padded_n += &n_as_base.to_string();

    // Print the dice rolls in slightly different ways,
    // depending on the value of the base.
    match base {
        // Values of 0 and 1 should have been caught earlier,
        // so we'll panic! if we have them here
        0 | 1 => panic!("Too few dice sides entered"),
        // If base is 2 or 3, just print as-is, zero-indexed.
        2 | 3 => padded_n,
        // If base is a common dice size (between 4 and 8), we'll add
        // one to each digit, to make it one-indexed and thus easier to 
        // compare to actual rolled dice
        4..=8 => padded_n
            .map(|ch| (ch.to_string().parse::<usize>().unwrap() + 1).to_string())
        // If base is over base 9, we'll print each digit as zero-index, but
        // we'll add a hyphen _between_ values to make it easier to read.
        9..=36 => padded_n
            .map(|ch| ch.to_string() + "-")
            .collect::<String>()[0..padded_n.chars().count() * 2 - 1]
        _ => panic!("Amount of dice sides received is too high"),

However, these diceware lists are often a set length so they use every possible dice roll (to use the EFF lists as an example once again: 6^5 == 7,776 words for the long list, and 6^4 == 1,294 words for their short lists). So I also needed to implement a way to cut lists to a set length. I made sure to make these cuts randomly, rather than cut, say, the last 100 words from an alphabetized list.

// User can cut words from nearly finished list.
// Does so randomly.
tidied_list = match req.cut_to {
    Some(amount_to_cut) => {
        let mut rng = thread_rng();
        tidied_list.shuffle(&mut rng);
    None => tidied_list,
// Finally, sort and de-duplicate list (for final time)
tidied_list = sort_and_dedup(&mut tidied_list);

Users can do this with the -c/--cut-to flag. And since I expect users to frequent use exponent math to calculate this particular value, Tidy can now take such math in this option in the form of 6**5.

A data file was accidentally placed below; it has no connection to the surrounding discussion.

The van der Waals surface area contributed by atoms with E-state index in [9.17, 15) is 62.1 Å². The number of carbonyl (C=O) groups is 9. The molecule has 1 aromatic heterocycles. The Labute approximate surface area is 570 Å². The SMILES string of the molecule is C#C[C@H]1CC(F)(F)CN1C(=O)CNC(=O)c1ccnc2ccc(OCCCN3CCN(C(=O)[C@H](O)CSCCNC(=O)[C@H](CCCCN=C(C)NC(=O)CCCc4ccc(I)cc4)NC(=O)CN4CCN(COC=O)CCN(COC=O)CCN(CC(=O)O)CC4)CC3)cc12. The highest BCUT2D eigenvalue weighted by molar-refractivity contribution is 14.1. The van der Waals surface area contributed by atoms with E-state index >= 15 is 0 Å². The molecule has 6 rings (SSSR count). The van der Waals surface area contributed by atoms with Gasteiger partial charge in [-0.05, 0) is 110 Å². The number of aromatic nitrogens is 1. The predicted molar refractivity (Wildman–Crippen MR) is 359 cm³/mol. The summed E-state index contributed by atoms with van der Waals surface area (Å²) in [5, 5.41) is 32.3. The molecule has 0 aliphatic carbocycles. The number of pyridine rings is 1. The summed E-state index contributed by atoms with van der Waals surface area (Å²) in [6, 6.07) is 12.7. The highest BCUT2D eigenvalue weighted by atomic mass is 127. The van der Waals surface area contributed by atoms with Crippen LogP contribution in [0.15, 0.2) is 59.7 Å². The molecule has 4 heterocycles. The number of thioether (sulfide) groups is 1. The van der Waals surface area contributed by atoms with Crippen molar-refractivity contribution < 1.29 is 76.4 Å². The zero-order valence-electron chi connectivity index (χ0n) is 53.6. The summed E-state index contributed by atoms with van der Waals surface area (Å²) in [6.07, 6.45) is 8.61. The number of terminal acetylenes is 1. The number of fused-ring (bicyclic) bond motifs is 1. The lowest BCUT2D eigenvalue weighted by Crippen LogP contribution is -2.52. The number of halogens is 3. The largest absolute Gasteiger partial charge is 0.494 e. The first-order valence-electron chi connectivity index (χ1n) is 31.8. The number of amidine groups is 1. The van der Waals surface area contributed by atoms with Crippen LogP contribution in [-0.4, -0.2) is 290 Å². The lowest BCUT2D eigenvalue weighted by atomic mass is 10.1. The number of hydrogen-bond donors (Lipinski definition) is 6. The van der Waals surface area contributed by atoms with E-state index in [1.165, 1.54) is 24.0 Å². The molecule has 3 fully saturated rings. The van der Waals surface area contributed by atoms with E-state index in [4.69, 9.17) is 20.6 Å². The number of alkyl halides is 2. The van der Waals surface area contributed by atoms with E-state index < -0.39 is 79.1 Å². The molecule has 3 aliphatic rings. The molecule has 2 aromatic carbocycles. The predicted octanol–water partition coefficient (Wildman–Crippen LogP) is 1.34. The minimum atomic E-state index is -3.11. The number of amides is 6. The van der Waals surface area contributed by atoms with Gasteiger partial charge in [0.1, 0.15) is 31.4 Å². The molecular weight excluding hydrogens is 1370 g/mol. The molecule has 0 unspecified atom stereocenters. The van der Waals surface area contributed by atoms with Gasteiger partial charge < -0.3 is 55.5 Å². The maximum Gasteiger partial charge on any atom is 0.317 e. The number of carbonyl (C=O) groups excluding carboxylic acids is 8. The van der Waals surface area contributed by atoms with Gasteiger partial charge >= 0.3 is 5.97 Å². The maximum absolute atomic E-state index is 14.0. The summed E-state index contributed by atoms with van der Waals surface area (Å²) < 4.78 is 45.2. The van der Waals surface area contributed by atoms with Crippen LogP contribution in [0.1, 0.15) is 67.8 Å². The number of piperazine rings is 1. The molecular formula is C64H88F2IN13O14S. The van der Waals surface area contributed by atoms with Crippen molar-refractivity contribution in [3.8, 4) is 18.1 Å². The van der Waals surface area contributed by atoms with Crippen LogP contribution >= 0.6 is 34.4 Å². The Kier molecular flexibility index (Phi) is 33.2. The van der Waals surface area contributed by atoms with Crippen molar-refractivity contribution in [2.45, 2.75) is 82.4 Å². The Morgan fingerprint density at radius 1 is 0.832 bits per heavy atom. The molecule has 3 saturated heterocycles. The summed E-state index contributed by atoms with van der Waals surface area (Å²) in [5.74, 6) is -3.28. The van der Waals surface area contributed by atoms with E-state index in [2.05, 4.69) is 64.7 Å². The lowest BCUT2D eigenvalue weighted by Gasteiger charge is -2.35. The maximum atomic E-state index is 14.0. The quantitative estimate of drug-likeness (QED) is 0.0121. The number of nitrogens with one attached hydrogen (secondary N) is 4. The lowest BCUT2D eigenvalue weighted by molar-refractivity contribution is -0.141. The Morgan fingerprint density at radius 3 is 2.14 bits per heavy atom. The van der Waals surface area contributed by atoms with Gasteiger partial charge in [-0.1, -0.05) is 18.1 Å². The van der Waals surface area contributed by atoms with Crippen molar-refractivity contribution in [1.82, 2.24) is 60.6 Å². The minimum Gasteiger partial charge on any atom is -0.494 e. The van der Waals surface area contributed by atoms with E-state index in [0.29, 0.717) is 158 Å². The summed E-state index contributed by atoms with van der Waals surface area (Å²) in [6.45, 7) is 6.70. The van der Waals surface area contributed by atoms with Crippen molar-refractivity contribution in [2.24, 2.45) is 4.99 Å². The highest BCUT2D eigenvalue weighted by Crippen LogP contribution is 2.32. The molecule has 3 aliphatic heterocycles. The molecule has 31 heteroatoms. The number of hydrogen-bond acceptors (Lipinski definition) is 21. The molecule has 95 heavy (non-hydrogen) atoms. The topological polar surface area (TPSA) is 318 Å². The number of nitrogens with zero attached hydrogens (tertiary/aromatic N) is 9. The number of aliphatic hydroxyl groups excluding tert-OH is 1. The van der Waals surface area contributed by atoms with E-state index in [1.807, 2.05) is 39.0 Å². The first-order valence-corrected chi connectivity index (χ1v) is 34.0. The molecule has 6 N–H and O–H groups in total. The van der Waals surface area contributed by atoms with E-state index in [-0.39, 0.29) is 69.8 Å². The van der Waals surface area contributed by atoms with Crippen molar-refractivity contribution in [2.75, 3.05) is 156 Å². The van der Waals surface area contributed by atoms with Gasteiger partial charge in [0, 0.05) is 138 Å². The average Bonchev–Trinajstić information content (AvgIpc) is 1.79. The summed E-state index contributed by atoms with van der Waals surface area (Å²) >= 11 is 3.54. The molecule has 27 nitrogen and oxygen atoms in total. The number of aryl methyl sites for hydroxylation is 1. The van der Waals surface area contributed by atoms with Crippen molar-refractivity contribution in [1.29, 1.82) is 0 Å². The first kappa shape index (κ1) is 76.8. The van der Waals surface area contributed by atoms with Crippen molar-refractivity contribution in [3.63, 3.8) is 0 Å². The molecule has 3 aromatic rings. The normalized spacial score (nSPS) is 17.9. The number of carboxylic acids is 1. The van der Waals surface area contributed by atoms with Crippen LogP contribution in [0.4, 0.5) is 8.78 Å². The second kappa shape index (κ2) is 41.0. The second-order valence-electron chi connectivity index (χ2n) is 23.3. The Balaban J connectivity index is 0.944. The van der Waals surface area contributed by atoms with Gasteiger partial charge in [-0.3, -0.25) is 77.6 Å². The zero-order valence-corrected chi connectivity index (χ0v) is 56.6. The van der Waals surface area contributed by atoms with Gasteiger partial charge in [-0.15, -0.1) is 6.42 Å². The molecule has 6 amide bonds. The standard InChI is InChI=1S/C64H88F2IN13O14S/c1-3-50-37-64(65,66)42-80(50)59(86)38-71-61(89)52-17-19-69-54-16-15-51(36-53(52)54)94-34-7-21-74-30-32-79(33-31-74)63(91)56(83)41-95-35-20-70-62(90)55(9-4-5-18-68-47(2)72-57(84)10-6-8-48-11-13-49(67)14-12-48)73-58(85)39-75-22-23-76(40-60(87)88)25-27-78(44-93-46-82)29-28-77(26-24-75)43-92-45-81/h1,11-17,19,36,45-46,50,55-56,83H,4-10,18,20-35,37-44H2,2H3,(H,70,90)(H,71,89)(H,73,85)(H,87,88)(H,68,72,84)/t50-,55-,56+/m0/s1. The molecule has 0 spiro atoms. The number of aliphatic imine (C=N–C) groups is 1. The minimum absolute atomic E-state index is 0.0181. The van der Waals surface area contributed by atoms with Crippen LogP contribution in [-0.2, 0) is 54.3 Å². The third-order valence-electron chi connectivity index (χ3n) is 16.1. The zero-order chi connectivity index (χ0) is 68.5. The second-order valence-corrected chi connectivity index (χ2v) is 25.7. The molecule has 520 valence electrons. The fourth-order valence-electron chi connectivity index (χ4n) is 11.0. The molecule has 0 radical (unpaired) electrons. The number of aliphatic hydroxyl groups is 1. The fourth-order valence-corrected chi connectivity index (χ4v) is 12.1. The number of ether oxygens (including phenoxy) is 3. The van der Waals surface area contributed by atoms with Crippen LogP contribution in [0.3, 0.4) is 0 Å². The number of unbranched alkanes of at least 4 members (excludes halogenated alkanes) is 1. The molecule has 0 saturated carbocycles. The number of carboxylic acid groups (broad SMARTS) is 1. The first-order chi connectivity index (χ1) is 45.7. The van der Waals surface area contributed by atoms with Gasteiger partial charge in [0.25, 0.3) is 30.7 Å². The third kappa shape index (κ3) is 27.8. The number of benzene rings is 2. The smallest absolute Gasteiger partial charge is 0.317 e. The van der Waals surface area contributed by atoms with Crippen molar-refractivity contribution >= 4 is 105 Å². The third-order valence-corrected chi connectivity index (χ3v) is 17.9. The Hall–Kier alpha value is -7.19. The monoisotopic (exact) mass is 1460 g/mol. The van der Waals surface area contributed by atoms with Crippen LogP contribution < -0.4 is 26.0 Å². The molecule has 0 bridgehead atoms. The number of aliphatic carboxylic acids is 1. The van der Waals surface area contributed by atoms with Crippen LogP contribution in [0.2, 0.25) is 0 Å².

/// Parse user's input to the `cut_to` option, either directly as a `usize`,
/// or, if they entered Python exponent notation (base**exponent). Either
/// way, return a `usize` or `expect`/`panic!`.
/// This is useful when making lists fit to a specific amount of dice and
/// dice sides. (As an example, five rolls of a six-sided dice would be: 6**5).
fn eval_cut_length(input: &str) -> usize {
    match input.split("**").collect::<Vec<&str>>().as_slice() {
        [] => panic!("Please specify a number."),
        [num_string] => num_string
            .expect("Unable to parse cut-to! Enter a number or a base**exponent"),
        [base_string, exponent_string] => {
            let base: usize = base_string
                .expect("Unable to parse base of cut-to!");
            let exponent: u32 = exponent_string
                .expect("Unable to parse exponent of cut-to!");
        _ => panic!("You can only specify one exponent! Use format: base**exponent"),

An example

These two features make Tidy pretty handy! For example, here’s how to make a 7,776-word list from 1Password’s word list, removing prefix words and guaranteeing 4 characters can auto-complete any word, and add corresponding 6-sided dice role for each word.

tidy -P -x 4 --cut-to 6**5 --dice 6 1password-2021.txt


For up-to-date instructions on how to install Tidy, check the README.